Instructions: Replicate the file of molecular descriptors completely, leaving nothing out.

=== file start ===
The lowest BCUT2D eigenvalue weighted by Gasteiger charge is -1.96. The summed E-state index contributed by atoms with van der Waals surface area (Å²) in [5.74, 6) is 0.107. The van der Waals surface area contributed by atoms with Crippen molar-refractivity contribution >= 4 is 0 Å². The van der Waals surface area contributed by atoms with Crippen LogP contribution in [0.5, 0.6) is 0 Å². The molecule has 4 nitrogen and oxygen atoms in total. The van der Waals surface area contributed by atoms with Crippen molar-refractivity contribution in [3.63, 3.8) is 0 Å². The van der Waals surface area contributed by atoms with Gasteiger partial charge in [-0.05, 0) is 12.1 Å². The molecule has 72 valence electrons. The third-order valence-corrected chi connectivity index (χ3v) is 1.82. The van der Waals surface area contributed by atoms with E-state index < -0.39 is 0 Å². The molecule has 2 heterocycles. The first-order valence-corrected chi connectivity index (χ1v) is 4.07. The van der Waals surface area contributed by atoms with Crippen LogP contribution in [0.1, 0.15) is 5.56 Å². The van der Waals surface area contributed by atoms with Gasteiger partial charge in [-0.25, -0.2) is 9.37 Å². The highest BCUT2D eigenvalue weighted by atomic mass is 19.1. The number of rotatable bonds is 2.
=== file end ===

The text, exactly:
The lowest BCUT2D eigenvalue weighted by Gasteiger charge is -1.96. The summed E-state index contributed by atoms with van der Waals surface area (Å²) in [5.74, 6) is 0.107. The van der Waals surface area contributed by atoms with Crippen molar-refractivity contribution >= 4 is 0 Å². The van der Waals surface area contributed by atoms with Crippen LogP contribution in [0.5, 0.6) is 0 Å². The molecule has 4 nitrogen and oxygen atoms in total. The van der Waals surface area contributed by atoms with Crippen molar-refractivity contribution in [3.63, 3.8) is 0 Å². The van der Waals surface area contributed by atoms with Gasteiger partial charge in [-0.05, 0) is 12.1 Å². The molecule has 72 valence electrons. The third-order valence-corrected chi connectivity index (χ3v) is 1.82. The van der Waals surface area contributed by atoms with E-state index < -0.39 is 0 Å². The molecule has 2 heterocycles. The first-order valence-corrected chi connectivity index (χ1v) is 4.07. The van der Waals surface area contributed by atoms with Crippen LogP contribution in [0.1, 0.15) is 5.56 Å². The van der Waals surface area contributed by atoms with Gasteiger partial charge in [-0.25, -0.2) is 9.37 Å². The highest BCUT2D eigenvalue weighted by atomic mass is 19.1. The number of rotatable bonds is 2.